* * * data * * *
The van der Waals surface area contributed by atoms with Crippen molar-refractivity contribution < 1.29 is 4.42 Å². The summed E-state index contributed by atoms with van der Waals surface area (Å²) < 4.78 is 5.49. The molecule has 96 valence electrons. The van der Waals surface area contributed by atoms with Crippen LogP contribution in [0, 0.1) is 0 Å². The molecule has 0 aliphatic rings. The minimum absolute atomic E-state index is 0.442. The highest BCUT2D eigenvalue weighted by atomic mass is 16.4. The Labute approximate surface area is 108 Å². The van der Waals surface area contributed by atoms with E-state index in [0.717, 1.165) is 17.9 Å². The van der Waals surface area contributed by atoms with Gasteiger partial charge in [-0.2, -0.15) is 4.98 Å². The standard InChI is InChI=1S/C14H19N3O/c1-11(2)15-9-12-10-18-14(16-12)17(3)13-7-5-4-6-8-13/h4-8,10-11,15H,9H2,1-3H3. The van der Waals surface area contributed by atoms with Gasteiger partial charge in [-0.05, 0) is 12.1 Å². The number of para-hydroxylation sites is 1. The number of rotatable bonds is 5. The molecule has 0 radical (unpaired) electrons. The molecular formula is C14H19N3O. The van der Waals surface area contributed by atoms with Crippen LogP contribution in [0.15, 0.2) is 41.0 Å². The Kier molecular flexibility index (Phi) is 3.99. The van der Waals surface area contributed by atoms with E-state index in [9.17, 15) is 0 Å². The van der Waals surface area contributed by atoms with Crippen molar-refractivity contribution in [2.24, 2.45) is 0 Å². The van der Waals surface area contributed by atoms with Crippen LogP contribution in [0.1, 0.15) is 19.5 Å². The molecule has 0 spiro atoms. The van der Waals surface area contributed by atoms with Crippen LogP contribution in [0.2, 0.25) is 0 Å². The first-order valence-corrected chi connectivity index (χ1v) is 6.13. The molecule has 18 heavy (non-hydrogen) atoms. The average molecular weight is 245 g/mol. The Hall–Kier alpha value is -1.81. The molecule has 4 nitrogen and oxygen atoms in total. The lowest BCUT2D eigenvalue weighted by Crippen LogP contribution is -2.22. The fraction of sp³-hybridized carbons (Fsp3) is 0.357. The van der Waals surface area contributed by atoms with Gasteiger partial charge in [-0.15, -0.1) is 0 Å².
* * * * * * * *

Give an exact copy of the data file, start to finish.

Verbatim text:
The van der Waals surface area contributed by atoms with Crippen molar-refractivity contribution < 1.29 is 4.42 Å². The summed E-state index contributed by atoms with van der Waals surface area (Å²) < 4.78 is 5.49. The molecule has 96 valence electrons. The van der Waals surface area contributed by atoms with Crippen LogP contribution in [0, 0.1) is 0 Å². The molecule has 0 aliphatic rings. The minimum absolute atomic E-state index is 0.442. The highest BCUT2D eigenvalue weighted by atomic mass is 16.4. The Labute approximate surface area is 108 Å². The van der Waals surface area contributed by atoms with E-state index in [0.717, 1.165) is 17.9 Å². The van der Waals surface area contributed by atoms with Gasteiger partial charge in [-0.2, -0.15) is 4.98 Å². The standard InChI is InChI=1S/C14H19N3O/c1-11(2)15-9-12-10-18-14(16-12)17(3)13-7-5-4-6-8-13/h4-8,10-11,15H,9H2,1-3H3. The van der Waals surface area contributed by atoms with Gasteiger partial charge in [-0.05, 0) is 12.1 Å². The number of para-hydroxylation sites is 1. The number of rotatable bonds is 5. The molecule has 0 radical (unpaired) electrons. The molecular formula is C14H19N3O. The van der Waals surface area contributed by atoms with Crippen LogP contribution in [0.15, 0.2) is 41.0 Å². The Kier molecular flexibility index (Phi) is 3.99. The van der Waals surface area contributed by atoms with E-state index in [9.17, 15) is 0 Å². The van der Waals surface area contributed by atoms with Crippen molar-refractivity contribution in [2.24, 2.45) is 0 Å². The van der Waals surface area contributed by atoms with Crippen LogP contribution in [0.1, 0.15) is 19.5 Å². The molecule has 0 spiro atoms. The van der Waals surface area contributed by atoms with Crippen LogP contribution in [0.2, 0.25) is 0 Å². The first-order valence-corrected chi connectivity index (χ1v) is 6.13. The molecule has 18 heavy (non-hydrogen) atoms. The average molecular weight is 245 g/mol. The Hall–Kier alpha value is -1.81. The molecule has 4 nitrogen and oxygen atoms in total. The lowest BCUT2D eigenvalue weighted by Crippen LogP contribution is -2.22. The fraction of sp³-hybridized carbons (Fsp3) is 0.357. The van der Waals surface area contributed by atoms with Gasteiger partial charge in [-0.15, -0.1) is 0 Å².